Knee Pain from Running
Knee injuries are neither inevitable nor debilitating for runners. In fact, most knee pain from running is easily corrected if properly managed.
Posted Thursday, 27 November, 1997
Non-runners seem to obsess about the knees of runners. Go figure, but there seems to be a fixation with the idea that we are literally running our knees into the ground with every step we take. Turns out that knee injuries are not inevitable and, though common, are easily corrected if properly managed. Knee pain from running need not deter you from your ideal running program.
> Runner's Knee
> Iliotibial Band Syndrome
> Baker's Cyst
(Chondromalacia of the patella)
Pain around and sometimes behind the kneecap. One of the most common injuries among runners, runner's knee most often strikes as runners approach forty miles per week for the first time. Even after taking a few days off, the knee pain from running seems to come right back, sometimes even intensifying, after the first few miles of the next run. The knee pain often feels worst when running downhill or walking down stairs, and the knee is often stiff and sore after sitting down for long periods. You might hear a crunching or clicking sound when you bend or extend your knee.
The sure-fire test for runner's knee: sit down and put your leg out on a chair so that it's stretched out straight. Have a friend squeeze your leg just above the knee while pushing on the kneecap. She should push from the outside of the leg toward the center. At the same time, tighten your thigh muscle. If this is painful, you're looking at runner's knee.
It's actually not your knee's fault at all. Blame your feet and thighs; for one reason or another they aren't doing their jobs properly. Your knee moves up and down in a narrow little groove in your thigh bone. It's a nifty design: when your legs and feet are working efficiently, your knee moves smoothly and comfortably with every step. But trouble appears when your kneecap moves out of its track, or rubs up against its sides. That trouble becomes pain when you factor in nearly 1000 steps per cartilage-grinding mile. Over time the cushioning cartilage around the knee becomes worn. That smarts. And that's runner's knee.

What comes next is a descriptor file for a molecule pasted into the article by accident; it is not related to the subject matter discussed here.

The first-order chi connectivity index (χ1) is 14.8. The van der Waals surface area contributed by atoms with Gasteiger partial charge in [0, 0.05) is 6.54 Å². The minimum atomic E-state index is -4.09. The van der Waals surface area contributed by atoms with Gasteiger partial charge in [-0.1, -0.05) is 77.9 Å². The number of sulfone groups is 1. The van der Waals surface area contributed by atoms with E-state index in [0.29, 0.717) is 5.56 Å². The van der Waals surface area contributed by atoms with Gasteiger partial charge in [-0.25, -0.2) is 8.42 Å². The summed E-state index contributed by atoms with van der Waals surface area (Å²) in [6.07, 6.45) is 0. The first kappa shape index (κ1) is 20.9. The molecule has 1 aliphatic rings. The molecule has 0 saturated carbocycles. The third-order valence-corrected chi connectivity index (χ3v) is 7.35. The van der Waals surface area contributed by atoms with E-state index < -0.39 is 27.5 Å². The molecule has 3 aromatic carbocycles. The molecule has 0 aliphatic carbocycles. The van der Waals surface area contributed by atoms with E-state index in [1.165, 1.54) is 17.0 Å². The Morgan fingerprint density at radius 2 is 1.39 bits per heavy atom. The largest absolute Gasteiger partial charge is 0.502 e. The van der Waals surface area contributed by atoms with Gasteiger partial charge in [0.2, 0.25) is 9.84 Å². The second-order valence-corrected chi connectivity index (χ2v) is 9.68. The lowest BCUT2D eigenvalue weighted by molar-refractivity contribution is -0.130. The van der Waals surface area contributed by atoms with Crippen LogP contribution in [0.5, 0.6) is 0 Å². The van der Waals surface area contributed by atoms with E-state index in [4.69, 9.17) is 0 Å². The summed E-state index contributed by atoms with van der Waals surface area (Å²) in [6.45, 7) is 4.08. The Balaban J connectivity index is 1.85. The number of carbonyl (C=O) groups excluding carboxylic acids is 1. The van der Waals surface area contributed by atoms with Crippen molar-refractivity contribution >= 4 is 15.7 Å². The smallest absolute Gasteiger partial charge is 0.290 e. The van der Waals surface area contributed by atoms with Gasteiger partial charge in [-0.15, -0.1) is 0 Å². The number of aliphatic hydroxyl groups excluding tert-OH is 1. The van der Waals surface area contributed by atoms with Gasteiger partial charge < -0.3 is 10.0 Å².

How did your knee get off track? Probably because of relatively weak thigh muscles and a lack of foot support. It's your thigh muscles that hold your kneecap in place, preventing it from trying to jump its track. Running tends to develop the back thigh muscles (hamstrings) more than those in the front (the quadriceps), and the imbalance is sometimes enough to allow the kneecap to pull and twist to the side.
Your foot, meanwhile, may not be giving you the stability you need. It's likely that your feet are making a wrong movement every time they hit the ground, and you're feeling the constant pounding and repetition of this mistake in your knee. Maybe you're overpronating (rolling your foot in) or supinating (turning it out too much) when you run.
Runner's knee is further aggravated by simple overuse. If you have steeply increased your mileage recently, you might consider holding back a bit. Likewise, back off on new hill work or speed work. Runner's knee can also be brought on by running on banked surfaces or a curved track. Running on a road that is banked at the sides, for example, effectively gives you one short leg, causing it to pronate and put pressure on the knee. Try as much as possible to run on a level surface, or at the very least give each leg equal time as "the short leg."